Maggiore-Major-More-Moore connections. You can see the hotel at http://www.borromees.it/index2.html.
96.07: *Transatlantic*: Another
"trans-." HP returned trans-Atlantically to the magazine (obviously
a pun on *The Atlantic*) he left there eight years
ago. Could it be possible that VN was thinking of Witold
Gombrowicz's novel, *Trans-Atlantyk*?
96.10-11: Monsieur Wilde's English . . .
intonation: "Nabokov commented that George Steiner 'absurdly overestimates
Oscar Wilde's mastery of French' (*Strong Opinions*, Article 7,
'Anniversary Notes'--'George Steiner')" (Brian Boyd's note to LoA).
In "The Vane Sisters," Wilde speaks
"rapid garbled French, with the usual anglicisms."
96.17-18: One talks here of a man who murdered
his spouse eight years ago: As the issue was left by HP
himself, it cannot have the article about HP's own murder,
but several paralles are found between HP and the
96.26-27: the woman who had enveloped the fat
that remained of her ham in a paper napkin: "The lady with the dog" is
going to give it to her dog. We will see a shred of
the paper napkin and a smudge of grease in the wastepaper basket in
the following chapter.
96.33-97.he had been an exemplary prisoner and
had even taught his cell-mates such things as chess, Esperanto, the best way to
make pumpkin pie, the signs of the zodiac, gin rummy, et cetera, et cetera: Is
there any well-known criminal to whom all these things apply
98.02-06: I faked violence . . . appering
subnormal: A Hamlet motif.
98.19: *l'aiguillon rouge*: I am grateful to
Brian Boyd for telling me that *l'aiguillon rouge* comes from a hawkmoth,
the sphinx du liseron, which has an "aiguillon rouge," and it "may come
from Ronsard, whom Nabokov knew well, and there is an 'aiguillon' (as
Cupid's arrow, though), in the sonnet 'Qui voudra voyr comme un Dieu me
surmonte.' But it's not red." I am also grateful to Jansy for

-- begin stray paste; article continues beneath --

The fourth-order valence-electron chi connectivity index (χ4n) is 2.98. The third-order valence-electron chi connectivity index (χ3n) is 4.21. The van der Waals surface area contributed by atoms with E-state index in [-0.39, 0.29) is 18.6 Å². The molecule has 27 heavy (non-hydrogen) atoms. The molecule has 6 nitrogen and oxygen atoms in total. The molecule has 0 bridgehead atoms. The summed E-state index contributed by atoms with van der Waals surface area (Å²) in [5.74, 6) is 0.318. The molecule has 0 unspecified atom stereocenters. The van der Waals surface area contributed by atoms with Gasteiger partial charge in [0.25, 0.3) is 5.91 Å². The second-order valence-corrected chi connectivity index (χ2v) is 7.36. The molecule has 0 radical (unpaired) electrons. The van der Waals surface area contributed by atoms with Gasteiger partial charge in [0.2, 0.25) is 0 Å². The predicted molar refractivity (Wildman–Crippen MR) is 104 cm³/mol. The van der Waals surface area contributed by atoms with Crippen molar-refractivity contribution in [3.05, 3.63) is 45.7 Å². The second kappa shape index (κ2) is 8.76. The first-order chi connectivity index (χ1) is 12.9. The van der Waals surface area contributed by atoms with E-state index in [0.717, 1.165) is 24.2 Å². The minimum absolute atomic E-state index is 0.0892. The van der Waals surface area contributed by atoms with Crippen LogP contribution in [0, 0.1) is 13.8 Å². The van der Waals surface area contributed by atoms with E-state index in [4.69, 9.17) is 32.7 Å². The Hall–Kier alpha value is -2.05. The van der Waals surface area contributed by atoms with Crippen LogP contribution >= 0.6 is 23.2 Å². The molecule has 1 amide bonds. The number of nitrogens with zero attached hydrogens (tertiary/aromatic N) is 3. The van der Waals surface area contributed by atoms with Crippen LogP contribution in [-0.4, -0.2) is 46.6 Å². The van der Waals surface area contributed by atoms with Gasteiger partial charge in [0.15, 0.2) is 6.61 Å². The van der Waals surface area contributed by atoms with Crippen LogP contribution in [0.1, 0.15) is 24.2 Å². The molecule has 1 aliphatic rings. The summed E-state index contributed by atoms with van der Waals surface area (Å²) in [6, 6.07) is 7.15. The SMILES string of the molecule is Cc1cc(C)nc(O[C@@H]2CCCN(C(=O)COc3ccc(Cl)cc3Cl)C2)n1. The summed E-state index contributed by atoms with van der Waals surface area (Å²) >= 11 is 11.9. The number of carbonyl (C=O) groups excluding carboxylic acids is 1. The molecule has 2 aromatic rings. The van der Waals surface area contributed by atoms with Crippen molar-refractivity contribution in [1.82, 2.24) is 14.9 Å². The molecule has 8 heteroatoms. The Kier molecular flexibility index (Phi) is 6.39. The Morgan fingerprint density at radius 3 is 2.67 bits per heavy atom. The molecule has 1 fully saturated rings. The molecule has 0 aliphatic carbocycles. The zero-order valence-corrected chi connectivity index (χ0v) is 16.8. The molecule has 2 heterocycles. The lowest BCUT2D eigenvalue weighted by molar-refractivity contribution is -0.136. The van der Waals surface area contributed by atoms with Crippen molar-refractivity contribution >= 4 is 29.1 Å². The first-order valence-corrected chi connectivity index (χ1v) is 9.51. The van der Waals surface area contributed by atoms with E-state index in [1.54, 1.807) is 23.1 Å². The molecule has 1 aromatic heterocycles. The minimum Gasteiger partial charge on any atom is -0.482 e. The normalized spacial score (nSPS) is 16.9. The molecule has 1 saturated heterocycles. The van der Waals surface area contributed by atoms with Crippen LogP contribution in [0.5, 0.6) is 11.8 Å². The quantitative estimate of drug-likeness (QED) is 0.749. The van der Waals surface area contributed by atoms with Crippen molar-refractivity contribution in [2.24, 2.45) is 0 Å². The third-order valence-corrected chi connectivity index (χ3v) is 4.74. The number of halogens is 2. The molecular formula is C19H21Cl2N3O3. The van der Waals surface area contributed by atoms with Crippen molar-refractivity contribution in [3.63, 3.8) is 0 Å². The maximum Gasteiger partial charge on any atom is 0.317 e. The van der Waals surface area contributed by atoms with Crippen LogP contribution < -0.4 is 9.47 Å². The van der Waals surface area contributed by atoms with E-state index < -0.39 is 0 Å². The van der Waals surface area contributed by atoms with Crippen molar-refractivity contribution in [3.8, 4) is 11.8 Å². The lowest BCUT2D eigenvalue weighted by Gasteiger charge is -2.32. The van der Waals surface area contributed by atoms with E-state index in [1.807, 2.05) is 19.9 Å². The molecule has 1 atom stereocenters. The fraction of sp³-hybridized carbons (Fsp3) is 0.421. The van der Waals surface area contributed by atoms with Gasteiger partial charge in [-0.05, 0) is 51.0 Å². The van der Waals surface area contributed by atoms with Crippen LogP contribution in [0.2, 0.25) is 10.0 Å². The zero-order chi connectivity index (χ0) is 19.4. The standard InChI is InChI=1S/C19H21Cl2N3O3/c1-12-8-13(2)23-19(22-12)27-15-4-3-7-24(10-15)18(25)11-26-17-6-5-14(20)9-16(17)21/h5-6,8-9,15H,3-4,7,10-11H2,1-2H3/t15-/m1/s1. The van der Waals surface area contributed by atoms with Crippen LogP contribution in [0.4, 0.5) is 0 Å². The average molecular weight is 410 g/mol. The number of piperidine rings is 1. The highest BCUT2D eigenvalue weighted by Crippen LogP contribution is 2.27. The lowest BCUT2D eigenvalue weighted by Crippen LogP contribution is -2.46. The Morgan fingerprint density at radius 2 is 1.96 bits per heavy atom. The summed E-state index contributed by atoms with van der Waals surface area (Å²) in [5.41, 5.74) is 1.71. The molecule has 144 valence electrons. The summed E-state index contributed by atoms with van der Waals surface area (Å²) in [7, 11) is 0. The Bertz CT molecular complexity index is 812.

sending me a photo of the hawkmoth (I am forwarding it to the
list). Ronsard's "Poèmes des Amours" (1552) can be read
98.24-25: three famous theologians and two
minor poets: Who are they? I only remember Socrates and his Daimonion, a
kind of guardian spirit, which warned the philosopher against various
98.26-27: a larger, incredibly wiser, calmer
and stronger stranger, morally better than he: Cf. "A demon, I felt, was
frocingme to impersonate that other man, that other writer who was and would
always be incomparably greater, healthier, and crueler than your obedient
servant" (*LATH* II. 3).
98.35-99.01: Verona, Florence, Rome, Taormina:
In March 1970 VN went to Rome with the index cards for TT. Then
in April and May he visited Taormina (Brian Boyd, *VNAY* 576). In
Florence the Nabokovs visited museums in 1966 (*Ibid* 512). How about
99.08-09: The lady with the little dog: "Title
of Anton Chekhov's story of an adulterous affair, 'Dama s sobachkoi' (1899)
(Brian Boyd's note to LoA). In Chekhov's story, the little dog is a spitz.
In "Spring in Fialta," VN's "The Lady with the Little Dog," dogs are
intentionally spared. However, Nina's scarf "already on the move
like those dogs that recognize you before their owners
do" makes her see Victor as a spitz gives Gulov a
chance to talk to Anna in Chekhov's story.
Thank you for reading!